Talk of Change at Heart of Inaugural Venice Media Fest

Top Marketers and Agency Heads Wrestle With Uncertainty

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VENICE, Italy (AdAge.com) -- In sunny Italy today, two top marketers kicked off the inaugural Venice Festival of Media with passionate discussion about the changing nature of media and agency relationships.
Esther Lee, Coke's chief creative officer, wants media agencies to force the beverage giant 'to do things differently.'
Esther Lee, Coke's chief creative officer, wants media agencies to force the beverage giant 'to do things differently.'

Kimberly Kadlec, chief marketing officer, Johnson & Johnson, made a plea for convergence. "We live with a divide, but the reality is convergence," she said. "Consumers have no awareness of the divide and nor do they care. So why do we still chase the big idea in silos? Media and creative need to be closer."

C Squared Communications, the consultancy and publisher of international media industry magazine Cream, is behind the festival, which is being held at the Palazzo del Cinema on Venice Lido. The festival aims to be the media world's answer to the Cannes Lions International Advertising Festival while offering a global forum where advertisers could meet media owners or agencies.

Doing things differently
Attendees listened closely as Esther Lee, chief creative officer, Coca-Cola Co., gave out a checklist of seven things she wants from a media agency. No. 5: "Force us to do things differently. You need to create new things and to push us. We are stuck in our ways boy, oh boy."

Ms. Lee called the now much-talked about and oft-viewed consumer-created video "Extreme Diet Coke and Mentos Experiment" an example of Coke being stuck in its ways. "We had a risk-aversion response," she said. "Our initial reaction was 'Oh my God', we didn't go with the flow and give up the brand. But then we invited the guys in to do the experiment."

Expanding on the theme of user-generated content, Ms Lee said that it doesn't have to represent a choice between risk and control, and that marketers can find a way to do both. She used the Doritos Super Bowl commercial as a standout example of this principle.

"Amplification" was another of Ms Lee's themes. The old model is 360-degrees, which is just about replication. Amplification, she said, "means every place an idea goes it is amplified and gets bigger. It's about power, not about matching language."

She also spoke frankly about her company's challenges. "Our Achilles heel is the discussion about obesity. It's gone from a small, manageable U.S. issue to a huge global issue. It dilutes our marketing and works against it. It's a huge, huge issue."

The wrong focus at agencies
Of the media agency heads, Mainardo de Nardis, CEO of Aegis Media, was given the first spot in the session. "It's the first time being Italian has been an advantage in this business" he joked, but then quickly became serious. "Clients are not that happy with [media agencies'] current rate of progress. We are scared, and we focus on cost and not value." He stressed the need to maintain specialists in agencies in order to drive innovation for the future.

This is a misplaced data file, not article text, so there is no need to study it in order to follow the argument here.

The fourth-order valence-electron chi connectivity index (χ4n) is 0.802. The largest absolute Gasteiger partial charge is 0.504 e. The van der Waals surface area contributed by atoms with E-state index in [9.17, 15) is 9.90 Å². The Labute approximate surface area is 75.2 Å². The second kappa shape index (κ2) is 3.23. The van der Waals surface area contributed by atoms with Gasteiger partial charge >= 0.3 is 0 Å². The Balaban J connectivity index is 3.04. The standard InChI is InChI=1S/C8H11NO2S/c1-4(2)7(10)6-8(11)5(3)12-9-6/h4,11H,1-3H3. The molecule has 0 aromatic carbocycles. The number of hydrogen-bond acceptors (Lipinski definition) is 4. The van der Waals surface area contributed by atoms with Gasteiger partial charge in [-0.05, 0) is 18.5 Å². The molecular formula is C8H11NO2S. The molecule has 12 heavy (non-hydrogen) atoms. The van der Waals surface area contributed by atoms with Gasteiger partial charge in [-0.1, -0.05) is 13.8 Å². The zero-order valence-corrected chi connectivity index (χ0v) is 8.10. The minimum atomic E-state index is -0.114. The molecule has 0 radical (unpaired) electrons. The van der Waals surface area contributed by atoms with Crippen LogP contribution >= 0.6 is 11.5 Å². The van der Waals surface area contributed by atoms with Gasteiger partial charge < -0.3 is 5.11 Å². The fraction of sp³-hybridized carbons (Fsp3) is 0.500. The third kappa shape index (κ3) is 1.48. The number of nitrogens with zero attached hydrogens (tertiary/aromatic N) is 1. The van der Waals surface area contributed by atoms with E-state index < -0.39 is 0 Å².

The Doritos Super Bowl story, used continually throughout the day as a reference point, allowed Daryl Simm, chairman-CEO of Omnicom Media Group, to bask in some glory. "[Doritos] has changed the perception of consumer-generated content forever," he said.

Steve King, worldwide CEO of ZenithOptimedia, discussed whether return on investment and creativity can ever sit together. "Very comfortably," was his reply. "One cannot be done without the other." His main message was that marketers need to "forget consumers and target customers" and do away with demographic models.

Last on stage was Dominic Proctor, CEO of MindShare Worldwide. He had been asked to speak on the subject of "Stop moaning about margins. Why agencies should make less," but he rejected the brief. "We can't make less profit. Of course we can't. We all work for people who won't accept less profit."

Mr. Proctor's 'frenemies'
Mr. Proctor perked up the audience with talk of "frenemies." "We compete with management consultants, specialists, auditors, procurement people, and media owners. We have to become ambidextrous and work with people who we compete with in other spheres," he said. "We are competing on so many fronts we need to be substantially good at everything we do."

Looking to the future, he said, "In the apparent contradiction between specialists vs. integration, the media agency sits at center stage. We are in the best position to be the integrator. It's a challenge and it will be just as easy to fail as to succeed."

The day finished with a contentious but good-humored presentation from Stephen Norman, global marketing director, Fiat. He said the automaker is spending 80% of its marketing budget on TV in 2007 -- the same percentage as in 1996. "And you tell me everything's changing?" he challenged.

"We have no idea what we're talking about," he continued. "We pay you to tell us. Fiat very nearly died three years ago, undoubtedly due to mismanagement on our part, but your people did nothing to change the course of events. At no time did you as the bosses of media empires come to our house to tell us things were going wrong."
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